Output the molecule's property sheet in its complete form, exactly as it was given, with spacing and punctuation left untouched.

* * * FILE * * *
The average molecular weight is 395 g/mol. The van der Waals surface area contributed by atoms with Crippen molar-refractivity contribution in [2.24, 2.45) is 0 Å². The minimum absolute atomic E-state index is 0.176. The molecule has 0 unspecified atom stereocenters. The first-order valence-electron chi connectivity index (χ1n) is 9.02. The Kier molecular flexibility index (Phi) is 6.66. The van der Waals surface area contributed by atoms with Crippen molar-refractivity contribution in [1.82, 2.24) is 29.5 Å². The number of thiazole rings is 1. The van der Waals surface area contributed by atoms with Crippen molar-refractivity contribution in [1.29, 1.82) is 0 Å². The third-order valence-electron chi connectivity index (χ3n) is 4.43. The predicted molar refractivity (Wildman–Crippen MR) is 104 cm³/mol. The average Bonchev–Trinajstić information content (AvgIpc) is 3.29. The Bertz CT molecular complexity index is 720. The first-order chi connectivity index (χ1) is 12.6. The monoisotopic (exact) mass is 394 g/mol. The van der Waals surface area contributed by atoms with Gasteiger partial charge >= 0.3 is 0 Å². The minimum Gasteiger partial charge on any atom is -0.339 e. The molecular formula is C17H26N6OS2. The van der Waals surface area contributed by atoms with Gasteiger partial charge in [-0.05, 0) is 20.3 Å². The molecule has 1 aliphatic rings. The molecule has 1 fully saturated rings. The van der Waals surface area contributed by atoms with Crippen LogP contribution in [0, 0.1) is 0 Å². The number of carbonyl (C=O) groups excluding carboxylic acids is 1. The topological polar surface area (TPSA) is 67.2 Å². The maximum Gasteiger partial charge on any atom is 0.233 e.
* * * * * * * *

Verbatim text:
The average molecular weight is 395 g/mol. The van der Waals surface area contributed by atoms with Crippen molar-refractivity contribution in [2.24, 2.45) is 0 Å². The minimum absolute atomic E-state index is 0.176. The molecule has 0 unspecified atom stereocenters. The first-order valence-electron chi connectivity index (χ1n) is 9.02. The Kier molecular flexibility index (Phi) is 6.66. The van der Waals surface area contributed by atoms with Crippen molar-refractivity contribution in [1.82, 2.24) is 29.5 Å². The number of thiazole rings is 1. The van der Waals surface area contributed by atoms with Crippen molar-refractivity contribution in [1.29, 1.82) is 0 Å². The third-order valence-electron chi connectivity index (χ3n) is 4.43. The predicted molar refractivity (Wildman–Crippen MR) is 104 cm³/mol. The average Bonchev–Trinajstić information content (AvgIpc) is 3.29. The Bertz CT molecular complexity index is 720. The first-order chi connectivity index (χ1) is 12.6. The monoisotopic (exact) mass is 394 g/mol. The van der Waals surface area contributed by atoms with Gasteiger partial charge >= 0.3 is 0 Å². The minimum Gasteiger partial charge on any atom is -0.339 e. The molecular formula is C17H26N6OS2. The van der Waals surface area contributed by atoms with Gasteiger partial charge in [-0.05, 0) is 20.3 Å². The molecule has 1 aliphatic rings. The molecule has 1 fully saturated rings. The van der Waals surface area contributed by atoms with Crippen LogP contribution in [0, 0.1) is 0 Å². The number of carbonyl (C=O) groups excluding carboxylic acids is 1. The topological polar surface area (TPSA) is 67.2 Å². The maximum Gasteiger partial charge on any atom is 0.233 e.